Xinjiang: US House votes for targeted sanctions against Chinese officials over Muslim human rights abuse

China calls bill a ‘vicious attack’, coming days after congress passed similar laws over Hong Kong

An Uighur woman protests before a group of paramilitary police when journalists visited Xinjiang in July 2009
An Uighur woman protests before a group of paramilitary police when journalists visited Xinjiang in July 2009

The US House of Representatives has passed a bill calling for “targeted sanctions” against Chinese officials involved in the repression of Uighur Muslims.

The bill, which also calls on Donald Trump to speak out over the detention of more than a million Muslims in China’s northwestern Xinjiang province, was passed on Tuesday by a vote of 407 to 1. It must still go to the Senate and then the president for approval.

It comes just days after Mr Trump signed into law a bill that expressed congress’s support for the pro-democracy protesters in Hong Kong. China responded to that bill by banning US warships from docking in the port city, and by bringing sanctions against American NGOs.

China summoned a representative of the US embassy to make “stern representations” over the new bill, according to a state broadcaster. Vice foreign minister Qin Gang met with William Klein, the US embassy’s minister-counsellor for political affairs, and urged the US to stop interfering in China’s domestic affairs.

The new bill, named the Uighur Human Rights Policy Act, specifically names the Communist Party’s boss in Xinjiang – Chen Quanguo – as a prime target for sanctions. Chen has been dubbed the “architect” of the Uighur camps, which Beijing describes as “vocational training centres”.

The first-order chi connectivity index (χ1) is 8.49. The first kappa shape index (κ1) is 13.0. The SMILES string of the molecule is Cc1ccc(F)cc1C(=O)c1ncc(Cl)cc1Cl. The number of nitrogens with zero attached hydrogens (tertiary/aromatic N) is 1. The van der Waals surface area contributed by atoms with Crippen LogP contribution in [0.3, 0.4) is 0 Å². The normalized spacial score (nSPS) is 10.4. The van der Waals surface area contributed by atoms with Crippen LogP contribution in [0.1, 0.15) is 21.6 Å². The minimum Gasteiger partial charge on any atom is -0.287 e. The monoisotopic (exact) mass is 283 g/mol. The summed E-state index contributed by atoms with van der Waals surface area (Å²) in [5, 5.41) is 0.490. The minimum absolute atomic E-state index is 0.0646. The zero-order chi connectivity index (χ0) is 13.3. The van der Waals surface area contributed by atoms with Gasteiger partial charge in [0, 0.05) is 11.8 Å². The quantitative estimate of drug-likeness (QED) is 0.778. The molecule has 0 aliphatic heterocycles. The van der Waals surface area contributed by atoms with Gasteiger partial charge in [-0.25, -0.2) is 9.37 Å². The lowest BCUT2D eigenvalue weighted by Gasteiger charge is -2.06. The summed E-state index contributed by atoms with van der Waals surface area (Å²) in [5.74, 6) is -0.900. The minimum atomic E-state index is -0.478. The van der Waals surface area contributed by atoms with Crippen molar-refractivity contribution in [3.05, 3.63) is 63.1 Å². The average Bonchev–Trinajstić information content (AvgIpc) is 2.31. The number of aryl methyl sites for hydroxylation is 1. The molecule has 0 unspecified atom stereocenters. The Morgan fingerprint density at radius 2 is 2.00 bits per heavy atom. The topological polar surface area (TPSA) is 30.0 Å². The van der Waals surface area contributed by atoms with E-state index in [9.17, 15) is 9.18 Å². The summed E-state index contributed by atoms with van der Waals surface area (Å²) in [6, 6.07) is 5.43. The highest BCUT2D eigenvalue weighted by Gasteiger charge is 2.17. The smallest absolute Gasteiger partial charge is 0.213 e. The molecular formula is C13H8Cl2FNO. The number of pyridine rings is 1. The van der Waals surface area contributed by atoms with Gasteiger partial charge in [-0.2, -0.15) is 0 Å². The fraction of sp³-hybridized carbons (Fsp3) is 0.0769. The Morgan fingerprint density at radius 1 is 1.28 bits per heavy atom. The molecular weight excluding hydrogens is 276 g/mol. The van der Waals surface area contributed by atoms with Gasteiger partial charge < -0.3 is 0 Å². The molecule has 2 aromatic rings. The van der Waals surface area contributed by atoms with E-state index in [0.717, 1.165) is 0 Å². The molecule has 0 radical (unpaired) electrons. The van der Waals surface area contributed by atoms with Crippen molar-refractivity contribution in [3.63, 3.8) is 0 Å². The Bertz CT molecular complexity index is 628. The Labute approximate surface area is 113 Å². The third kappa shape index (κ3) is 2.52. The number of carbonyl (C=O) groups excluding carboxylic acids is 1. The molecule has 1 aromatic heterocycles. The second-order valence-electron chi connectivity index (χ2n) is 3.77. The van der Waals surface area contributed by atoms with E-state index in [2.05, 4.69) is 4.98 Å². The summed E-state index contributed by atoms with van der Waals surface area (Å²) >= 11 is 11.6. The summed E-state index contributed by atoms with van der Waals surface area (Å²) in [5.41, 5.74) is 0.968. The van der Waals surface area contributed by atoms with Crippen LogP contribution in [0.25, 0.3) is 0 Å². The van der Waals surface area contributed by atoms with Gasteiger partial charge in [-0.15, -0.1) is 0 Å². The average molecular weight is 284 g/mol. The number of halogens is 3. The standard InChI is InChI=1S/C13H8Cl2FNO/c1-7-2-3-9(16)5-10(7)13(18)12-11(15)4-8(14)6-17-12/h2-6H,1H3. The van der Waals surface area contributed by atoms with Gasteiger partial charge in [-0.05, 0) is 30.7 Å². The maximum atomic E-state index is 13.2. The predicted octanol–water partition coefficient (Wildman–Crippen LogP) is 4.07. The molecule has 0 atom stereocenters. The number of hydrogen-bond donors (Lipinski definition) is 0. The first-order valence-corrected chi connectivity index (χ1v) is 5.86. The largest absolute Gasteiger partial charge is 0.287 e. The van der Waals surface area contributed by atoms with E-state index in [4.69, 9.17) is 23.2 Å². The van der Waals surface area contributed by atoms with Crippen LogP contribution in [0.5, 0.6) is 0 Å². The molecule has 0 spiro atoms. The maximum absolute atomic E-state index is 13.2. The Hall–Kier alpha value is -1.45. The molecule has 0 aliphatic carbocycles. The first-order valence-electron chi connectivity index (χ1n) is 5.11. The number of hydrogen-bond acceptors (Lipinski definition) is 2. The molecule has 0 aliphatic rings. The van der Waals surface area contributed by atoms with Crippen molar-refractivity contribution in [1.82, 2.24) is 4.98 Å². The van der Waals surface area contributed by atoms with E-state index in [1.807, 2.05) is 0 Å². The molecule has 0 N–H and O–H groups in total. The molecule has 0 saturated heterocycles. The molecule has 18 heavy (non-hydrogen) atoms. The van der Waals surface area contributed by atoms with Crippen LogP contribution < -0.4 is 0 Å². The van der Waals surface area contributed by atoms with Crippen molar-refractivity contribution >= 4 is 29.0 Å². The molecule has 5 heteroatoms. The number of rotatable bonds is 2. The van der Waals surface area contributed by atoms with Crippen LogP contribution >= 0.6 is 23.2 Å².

Senator Marco Rubio, one of the backers of the legislation, said China was “working to systematically wipe out the ethnic and cultural identities of Uighurs and other Muslim minorities”. “Today, congress took another important step to hold Chinese officials accountable for egregious and ongoing human rights abuses,” he said.

The bill identifies some of the policies used by the Chinese authorities to keep tabs on all the estimated 10 million Uighurs in Xinjiang, not just the hundreds of thousands in detention.

These include facial recognition software, the use of QR codes to track how often people pray and general “pervasive, high-tech surveillance, including the collection of DNA samples from children”.

The White House is set to say whether it will approve the bill, should it pass the Senate. But it includes a revision that would allow Mr Trump to waive any sanctions if he believed it to be in the national interest.

China hit back with a lengthy statement on Wednesday morning, saying the bill “deliberately smears the human rights condition[s] in Xinjiang” and “viciously attacks the Chinese government’s Xinjiang policy”.

Attributed to foreign ministry spokesperson Hua Chunying, it repeated Beijing’s oft-used line that such criticism from Washington “violates international law and basic norms governing international relations, and grossly interferes in China’s internal affairs”.

Ms Hua said the policies in Xinjiang “are not about human rights, ethnicity or religion, but about fighting violence, terrorism and separatism”. China claims that the rising numbers of violent terror attacks up to 2017 necessitated the use of the “training centres” for deradicalisation.

And the statement also touted various international bodies’ comments in support of China’s counterterror policies, including favourable remarks made by the Organisation for Islamic Cooperation in March, as showing Beijing was backed by “the mainstream public opinion of the international community”.

In reality, the situation in Xinjiang has divided the international community. UN human rights bodies have expressed repeated concerns and a group of mostly western nations wrote a letter earlier this year calling for action to support the Uighurs.

But other nations, mostly those with close economic ties to China and involvement in its “Belt and Road” infrastructure initiative, have asserted Beijing’s right to tackle what it calls a national security issue.

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